Gemini is in prime viewing time during these early weeks of winter. The constellation is low in the east-northeast at nightfall, and remains in view all night. It’ll remain visible for most of the night throughout winter. And tonight, the Moon is passing through the constellation’s middle.
Gemini is best known for the bright “heads” of the twins, the stars Pollux and Castor. Pollux is the brighter of the two, with slightly fainter Castor above it during the evening hours.
Both stars are impressive, but for different reasons.
Pollux is nearing the end of its life, so it’s puffed up to giant proportions. It’s many times wider than the Sun, and dozens of times brighter. Eventually, the nuclear reactions in its core will shut down, and its outer layers will puff out into space. Only the star’s dead core will remain.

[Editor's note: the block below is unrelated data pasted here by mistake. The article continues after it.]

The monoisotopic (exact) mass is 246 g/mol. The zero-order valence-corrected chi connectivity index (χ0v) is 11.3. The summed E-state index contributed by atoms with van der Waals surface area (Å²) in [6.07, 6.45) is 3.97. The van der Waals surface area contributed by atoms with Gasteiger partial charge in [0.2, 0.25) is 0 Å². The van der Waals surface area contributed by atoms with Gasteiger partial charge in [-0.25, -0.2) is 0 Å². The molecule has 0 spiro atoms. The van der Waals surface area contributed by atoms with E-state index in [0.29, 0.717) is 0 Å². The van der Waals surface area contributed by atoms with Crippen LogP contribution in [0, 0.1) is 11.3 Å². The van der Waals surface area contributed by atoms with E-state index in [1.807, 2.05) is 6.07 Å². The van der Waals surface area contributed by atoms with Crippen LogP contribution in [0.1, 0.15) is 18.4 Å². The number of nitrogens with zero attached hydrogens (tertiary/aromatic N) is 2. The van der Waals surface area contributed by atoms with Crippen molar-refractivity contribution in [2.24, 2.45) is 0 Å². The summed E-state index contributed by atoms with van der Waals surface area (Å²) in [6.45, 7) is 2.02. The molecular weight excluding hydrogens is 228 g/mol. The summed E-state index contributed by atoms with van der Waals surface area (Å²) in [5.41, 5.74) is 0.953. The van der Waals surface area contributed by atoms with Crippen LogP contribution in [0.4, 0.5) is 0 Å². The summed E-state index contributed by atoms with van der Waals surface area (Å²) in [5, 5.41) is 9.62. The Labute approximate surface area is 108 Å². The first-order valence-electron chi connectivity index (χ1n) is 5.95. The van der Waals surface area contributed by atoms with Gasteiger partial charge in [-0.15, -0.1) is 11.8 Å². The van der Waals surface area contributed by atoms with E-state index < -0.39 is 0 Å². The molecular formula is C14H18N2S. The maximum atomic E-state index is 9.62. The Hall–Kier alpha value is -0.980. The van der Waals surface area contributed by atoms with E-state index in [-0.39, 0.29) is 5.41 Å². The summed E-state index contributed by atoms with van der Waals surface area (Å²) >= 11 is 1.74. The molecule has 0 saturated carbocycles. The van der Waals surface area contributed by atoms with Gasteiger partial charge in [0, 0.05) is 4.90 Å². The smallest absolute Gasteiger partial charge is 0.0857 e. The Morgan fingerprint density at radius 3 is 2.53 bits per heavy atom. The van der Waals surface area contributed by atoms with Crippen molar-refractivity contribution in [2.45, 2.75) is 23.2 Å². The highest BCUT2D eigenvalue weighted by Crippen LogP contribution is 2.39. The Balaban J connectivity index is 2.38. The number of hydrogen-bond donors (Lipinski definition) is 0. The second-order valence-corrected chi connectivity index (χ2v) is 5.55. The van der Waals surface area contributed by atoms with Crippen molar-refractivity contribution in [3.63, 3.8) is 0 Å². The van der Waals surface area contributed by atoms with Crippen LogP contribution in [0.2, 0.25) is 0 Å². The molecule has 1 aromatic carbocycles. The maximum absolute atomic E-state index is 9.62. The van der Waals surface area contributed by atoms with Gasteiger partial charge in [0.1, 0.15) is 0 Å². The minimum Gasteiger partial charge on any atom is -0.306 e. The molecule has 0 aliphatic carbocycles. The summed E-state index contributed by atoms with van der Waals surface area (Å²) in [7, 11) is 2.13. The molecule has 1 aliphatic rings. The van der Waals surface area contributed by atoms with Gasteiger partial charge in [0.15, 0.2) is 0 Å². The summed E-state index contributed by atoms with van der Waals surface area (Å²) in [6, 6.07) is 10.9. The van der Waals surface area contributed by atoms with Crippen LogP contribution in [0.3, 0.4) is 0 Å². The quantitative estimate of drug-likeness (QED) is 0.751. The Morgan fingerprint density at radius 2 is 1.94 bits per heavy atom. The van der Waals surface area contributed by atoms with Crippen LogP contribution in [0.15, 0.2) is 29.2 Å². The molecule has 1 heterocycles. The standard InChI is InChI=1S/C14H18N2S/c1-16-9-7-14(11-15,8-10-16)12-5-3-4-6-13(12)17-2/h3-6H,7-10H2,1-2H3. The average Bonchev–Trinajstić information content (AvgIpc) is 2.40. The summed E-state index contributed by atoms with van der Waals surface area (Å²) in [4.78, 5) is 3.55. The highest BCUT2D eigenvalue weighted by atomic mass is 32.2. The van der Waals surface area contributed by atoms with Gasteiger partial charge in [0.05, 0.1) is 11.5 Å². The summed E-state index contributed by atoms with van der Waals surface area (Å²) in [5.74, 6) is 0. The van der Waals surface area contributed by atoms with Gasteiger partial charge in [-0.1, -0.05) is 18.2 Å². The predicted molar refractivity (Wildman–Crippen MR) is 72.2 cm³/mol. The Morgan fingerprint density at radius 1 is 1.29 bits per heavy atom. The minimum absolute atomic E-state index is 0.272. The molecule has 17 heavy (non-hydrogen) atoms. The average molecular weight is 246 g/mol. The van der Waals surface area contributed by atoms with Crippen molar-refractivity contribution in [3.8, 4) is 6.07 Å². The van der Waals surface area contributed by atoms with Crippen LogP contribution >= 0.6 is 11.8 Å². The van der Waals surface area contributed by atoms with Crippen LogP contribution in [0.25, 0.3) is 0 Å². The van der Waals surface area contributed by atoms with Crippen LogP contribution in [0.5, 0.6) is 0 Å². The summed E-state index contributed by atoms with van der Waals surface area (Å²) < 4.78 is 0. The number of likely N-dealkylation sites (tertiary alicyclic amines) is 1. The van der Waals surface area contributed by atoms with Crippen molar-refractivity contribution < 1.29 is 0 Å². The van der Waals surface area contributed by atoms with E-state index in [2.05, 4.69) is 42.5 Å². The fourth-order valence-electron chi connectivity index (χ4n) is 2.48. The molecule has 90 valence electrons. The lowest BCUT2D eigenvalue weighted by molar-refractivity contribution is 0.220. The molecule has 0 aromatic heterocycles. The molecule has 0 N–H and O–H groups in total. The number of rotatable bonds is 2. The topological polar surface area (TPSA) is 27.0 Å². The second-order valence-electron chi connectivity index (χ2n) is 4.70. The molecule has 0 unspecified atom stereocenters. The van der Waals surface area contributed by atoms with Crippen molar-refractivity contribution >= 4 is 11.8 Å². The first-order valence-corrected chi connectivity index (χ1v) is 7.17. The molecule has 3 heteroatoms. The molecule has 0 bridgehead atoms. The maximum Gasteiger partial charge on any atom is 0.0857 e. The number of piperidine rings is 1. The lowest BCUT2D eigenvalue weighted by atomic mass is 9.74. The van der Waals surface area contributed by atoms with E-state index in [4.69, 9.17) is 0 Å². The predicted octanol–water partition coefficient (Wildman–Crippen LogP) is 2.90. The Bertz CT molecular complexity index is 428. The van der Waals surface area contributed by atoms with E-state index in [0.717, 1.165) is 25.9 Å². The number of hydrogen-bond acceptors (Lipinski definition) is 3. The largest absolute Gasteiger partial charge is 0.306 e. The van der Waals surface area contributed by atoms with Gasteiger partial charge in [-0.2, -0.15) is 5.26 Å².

Castor is impressive not for its size, but for sheer numbers. What we see as Castor is actually at least a half-dozen individual stars — one of the largest families of stars yet seen. The stars span a wide range — from much smaller and fainter than the Sun, to much bigger and brighter.
Because of that range, the stars will live to reach different ages. The heavier ones will burn out within a few million years. But the little ones will continue to shine for billions of years longer. They’ll remain faint, though. So the heads of both celestial twins are destined to fade from sight.
Script by Damond Benningfield